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Installing an Si FD into a ZC Transmission

by Dave P

So, you finally got your ZC in. You have a header and an intake and you are happy…for a few weeks. Like every one else you want to go faster. It is hard to get good cams for the ZC, you could go turbo, or NOS but what else could you do? Well, there is something you can do that won't give you any more HP but you will able to go faster. What is it you ask? How about a hybrid transmission to go along with your engine.
The idea is to take a JDM ZC transmission and swap out the final drive to a US Si final drive. What will this do for you? Well, here are the numbers and what you will get:

USDM Si TrannyJDM ZC TrannyDave’s Hybrid Tranny
Final Drive4.253.884.25

As you can see in the numbers, when you swap out a 3.88 and put in a 4.25 you are going to have a noticable difference in transmission performance. And you can tell, when you drive with this tranny, it is for acceleration. One thing that it is bad for though, is highway driving. At 80 mph you are at about 4300 rpm, but if you don't want that you could always swap out 5th gear for the Si. The thing that I like most about it is that my car is much quicker, but I still only have two bolt on parts.

Parts that you will need to make this work

ZC transmission
Si ring gear and counter shaft
ZC or 1990-93 Integra axles
ZC or 1986-89 Integra intermediate shaft

The Parts to Swap

There are two parts that need to be removed from the ZC trans and replaced with Si parts in the swap. One is the ring gear, and the other is the countershaft. If you get the ZC and Si parts mixed you can tell which one is which by counting the number of teeth on the ring gear and dividing that by the number of teeth on the countershaft. The Si final drive has 68 teeth on the ring gear and 16 on the countershaft (68/16 = 4.25), while the ZC has 70 teeth on the ring gear and 18 on the countershaft (70/18 = 3.88).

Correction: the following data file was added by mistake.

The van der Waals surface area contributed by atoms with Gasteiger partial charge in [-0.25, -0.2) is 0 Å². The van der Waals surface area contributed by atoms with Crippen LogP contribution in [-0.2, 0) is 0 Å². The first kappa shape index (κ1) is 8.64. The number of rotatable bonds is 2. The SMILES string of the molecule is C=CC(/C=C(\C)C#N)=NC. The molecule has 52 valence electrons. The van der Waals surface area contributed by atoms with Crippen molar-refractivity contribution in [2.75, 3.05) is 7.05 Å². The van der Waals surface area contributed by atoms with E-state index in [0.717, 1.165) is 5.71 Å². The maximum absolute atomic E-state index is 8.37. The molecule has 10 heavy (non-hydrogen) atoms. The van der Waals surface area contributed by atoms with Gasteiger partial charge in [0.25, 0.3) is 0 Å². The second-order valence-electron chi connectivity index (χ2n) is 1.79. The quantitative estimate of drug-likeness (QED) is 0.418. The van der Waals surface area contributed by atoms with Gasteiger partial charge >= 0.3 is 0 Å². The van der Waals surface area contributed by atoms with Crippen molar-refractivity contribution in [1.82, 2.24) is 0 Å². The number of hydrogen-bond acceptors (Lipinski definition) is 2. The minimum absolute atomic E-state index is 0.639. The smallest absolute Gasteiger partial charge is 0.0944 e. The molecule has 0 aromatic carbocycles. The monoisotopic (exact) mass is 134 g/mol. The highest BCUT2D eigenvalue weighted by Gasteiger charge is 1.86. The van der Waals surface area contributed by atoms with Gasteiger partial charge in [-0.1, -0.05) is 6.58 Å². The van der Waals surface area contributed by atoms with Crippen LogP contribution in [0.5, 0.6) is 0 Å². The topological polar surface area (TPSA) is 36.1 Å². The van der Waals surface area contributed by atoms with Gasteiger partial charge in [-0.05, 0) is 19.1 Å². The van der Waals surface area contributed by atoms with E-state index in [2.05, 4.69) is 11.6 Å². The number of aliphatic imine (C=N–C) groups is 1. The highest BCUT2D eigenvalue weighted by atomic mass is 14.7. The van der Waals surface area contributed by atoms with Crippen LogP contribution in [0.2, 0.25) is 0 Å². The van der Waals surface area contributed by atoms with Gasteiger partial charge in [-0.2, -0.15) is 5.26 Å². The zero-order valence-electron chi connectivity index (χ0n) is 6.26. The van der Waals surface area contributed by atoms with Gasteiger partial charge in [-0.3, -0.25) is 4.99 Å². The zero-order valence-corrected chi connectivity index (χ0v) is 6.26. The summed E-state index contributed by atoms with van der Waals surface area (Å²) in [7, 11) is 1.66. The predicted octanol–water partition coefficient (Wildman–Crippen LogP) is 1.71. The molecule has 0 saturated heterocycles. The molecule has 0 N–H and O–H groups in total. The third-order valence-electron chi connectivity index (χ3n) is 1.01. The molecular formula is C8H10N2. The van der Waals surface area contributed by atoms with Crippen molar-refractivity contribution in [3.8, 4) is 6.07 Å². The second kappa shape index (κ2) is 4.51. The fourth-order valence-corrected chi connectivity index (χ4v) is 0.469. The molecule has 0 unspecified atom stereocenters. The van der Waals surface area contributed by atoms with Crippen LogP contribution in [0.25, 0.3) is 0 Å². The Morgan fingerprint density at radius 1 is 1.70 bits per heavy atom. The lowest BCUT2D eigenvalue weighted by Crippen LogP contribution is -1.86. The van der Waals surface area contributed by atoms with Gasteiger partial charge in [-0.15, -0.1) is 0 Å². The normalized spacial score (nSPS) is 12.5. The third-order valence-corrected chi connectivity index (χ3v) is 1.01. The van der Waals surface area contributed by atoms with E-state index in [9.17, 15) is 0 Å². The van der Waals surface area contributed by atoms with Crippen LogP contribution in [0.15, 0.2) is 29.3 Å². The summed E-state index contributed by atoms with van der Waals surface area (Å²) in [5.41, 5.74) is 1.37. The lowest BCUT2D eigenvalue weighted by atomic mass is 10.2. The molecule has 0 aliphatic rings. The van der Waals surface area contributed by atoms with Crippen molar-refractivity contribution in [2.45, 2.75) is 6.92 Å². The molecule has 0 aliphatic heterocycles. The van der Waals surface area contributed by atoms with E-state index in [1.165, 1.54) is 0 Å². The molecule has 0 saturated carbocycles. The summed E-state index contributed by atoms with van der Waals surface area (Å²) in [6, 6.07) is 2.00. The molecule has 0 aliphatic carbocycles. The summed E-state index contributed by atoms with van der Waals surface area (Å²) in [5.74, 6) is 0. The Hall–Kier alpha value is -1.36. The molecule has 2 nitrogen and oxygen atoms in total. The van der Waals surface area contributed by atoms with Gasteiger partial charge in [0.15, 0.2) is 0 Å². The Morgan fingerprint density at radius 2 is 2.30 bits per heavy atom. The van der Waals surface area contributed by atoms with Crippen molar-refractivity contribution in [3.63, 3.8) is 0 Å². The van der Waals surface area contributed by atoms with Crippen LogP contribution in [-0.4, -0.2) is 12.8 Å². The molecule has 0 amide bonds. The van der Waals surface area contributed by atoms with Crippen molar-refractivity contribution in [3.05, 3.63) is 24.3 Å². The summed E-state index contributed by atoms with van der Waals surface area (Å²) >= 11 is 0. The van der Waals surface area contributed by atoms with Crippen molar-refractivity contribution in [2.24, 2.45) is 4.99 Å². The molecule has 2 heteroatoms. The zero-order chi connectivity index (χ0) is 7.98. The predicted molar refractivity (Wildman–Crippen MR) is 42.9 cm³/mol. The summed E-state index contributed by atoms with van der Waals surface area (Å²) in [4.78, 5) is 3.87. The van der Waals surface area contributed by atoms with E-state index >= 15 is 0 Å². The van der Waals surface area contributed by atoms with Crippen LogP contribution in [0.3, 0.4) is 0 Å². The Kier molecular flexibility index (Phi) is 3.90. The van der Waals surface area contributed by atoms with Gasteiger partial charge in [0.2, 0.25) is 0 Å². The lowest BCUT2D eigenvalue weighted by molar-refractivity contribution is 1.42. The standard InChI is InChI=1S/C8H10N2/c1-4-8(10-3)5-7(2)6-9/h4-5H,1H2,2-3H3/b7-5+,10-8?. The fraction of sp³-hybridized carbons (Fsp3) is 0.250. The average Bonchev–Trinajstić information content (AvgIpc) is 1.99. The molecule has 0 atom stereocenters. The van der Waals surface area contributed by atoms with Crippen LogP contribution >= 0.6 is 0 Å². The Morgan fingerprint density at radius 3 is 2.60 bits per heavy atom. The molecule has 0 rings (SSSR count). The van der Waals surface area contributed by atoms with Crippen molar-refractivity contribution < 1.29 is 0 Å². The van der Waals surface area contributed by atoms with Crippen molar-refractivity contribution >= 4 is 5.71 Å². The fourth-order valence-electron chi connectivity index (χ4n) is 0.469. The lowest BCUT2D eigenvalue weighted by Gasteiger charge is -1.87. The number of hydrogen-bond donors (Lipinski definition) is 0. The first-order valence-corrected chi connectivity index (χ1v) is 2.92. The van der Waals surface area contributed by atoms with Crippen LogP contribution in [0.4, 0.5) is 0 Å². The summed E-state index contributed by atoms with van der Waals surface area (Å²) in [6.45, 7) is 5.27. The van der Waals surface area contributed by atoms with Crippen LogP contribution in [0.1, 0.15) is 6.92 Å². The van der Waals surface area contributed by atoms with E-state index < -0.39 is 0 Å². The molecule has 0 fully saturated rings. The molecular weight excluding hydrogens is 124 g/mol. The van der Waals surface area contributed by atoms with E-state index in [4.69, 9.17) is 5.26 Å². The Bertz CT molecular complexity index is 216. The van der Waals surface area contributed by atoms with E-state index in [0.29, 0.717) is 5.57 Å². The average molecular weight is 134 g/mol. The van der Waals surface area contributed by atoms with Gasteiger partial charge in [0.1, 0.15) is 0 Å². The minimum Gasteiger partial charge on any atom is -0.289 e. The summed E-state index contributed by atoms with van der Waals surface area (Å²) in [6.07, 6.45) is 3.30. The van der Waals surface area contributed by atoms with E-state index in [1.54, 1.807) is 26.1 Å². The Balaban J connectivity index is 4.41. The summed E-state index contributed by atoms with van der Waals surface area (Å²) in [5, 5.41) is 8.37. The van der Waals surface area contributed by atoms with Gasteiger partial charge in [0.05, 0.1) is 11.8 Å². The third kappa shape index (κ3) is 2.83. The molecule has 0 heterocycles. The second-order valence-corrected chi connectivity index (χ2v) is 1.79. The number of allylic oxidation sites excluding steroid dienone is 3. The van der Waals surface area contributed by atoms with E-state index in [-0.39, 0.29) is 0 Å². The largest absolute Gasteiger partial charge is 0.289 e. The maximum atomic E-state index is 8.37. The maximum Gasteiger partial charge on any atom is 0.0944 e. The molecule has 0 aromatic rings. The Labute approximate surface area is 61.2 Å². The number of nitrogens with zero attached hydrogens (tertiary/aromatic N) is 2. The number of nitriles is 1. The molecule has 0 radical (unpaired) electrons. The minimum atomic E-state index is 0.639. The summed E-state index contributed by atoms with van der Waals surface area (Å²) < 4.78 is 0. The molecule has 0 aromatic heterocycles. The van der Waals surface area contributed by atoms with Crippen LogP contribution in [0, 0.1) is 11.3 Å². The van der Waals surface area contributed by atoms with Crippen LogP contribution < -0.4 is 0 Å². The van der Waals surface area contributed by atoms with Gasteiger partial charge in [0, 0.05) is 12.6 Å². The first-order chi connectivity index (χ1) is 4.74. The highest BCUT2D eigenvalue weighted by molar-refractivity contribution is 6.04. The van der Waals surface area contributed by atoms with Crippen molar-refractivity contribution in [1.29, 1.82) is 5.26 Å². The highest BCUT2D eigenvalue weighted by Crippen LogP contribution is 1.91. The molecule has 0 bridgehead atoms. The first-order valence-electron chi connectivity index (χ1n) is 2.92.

Once you have your transmission out of your car, open it up. Remove the counter and main shaft assemblies from your Si trans. You are now going to remove the lock nut at the top of the countershaft and press off the bearings at the top. Once you have those off, carefully remove your gears and synchros in a stack. Now you have your first part that you need to put in the ZC trans, the countershaft. Next, you can move on to your second part that you need to remove, the ring gear. Remove the differential from your Si trans and take off the ring gear, the bolts are left hand thread so watch out. Now that you have the two parts you need, move the Si parts out of the way. Now, you can get your ZC trans and crack it open. Once you have your countershaft out and the lock nut and bearing pressed off, you can care fully remove the gears from the ZC countershaft and slide them on the Si shaft. Put the bearing back on and torque the lock nut back on the shaft. Next, you need to remove the differential from the ZC trans and replace the ring gear with the one from the Si trans. Now, carefully reassemble the ZC trans. Make sure that you clean both parts of the trans case well before you reassemble it with Hondabond. After you have the transmission back together, put a screwdriver in the linkage and make sure that you can find 5 distinct positions. Make sure that you have all the positions in the trans before you install it. I put mine in and put everything back together and found out that I did not have reverse… check the positions.
If this sounds easy, it's not. I had my friend, John, who is a tech at Honda, do mine, and he didn't have fun doing it. If you do try it, take your time and have a good manual, like Helms' handy so if something falls apart you know how it goes back together.

This is John taking apart my Si transmission
at Performance Honda (Cincinnati)

Here is the countershaft with the
lock nut and bearings installed.

Shot of transmission with the countershaft
and mainshaft removed.

Here is my ZC transmission with the
Si countershaft and ring gear installed.

article, pictures and text by
Dave P.

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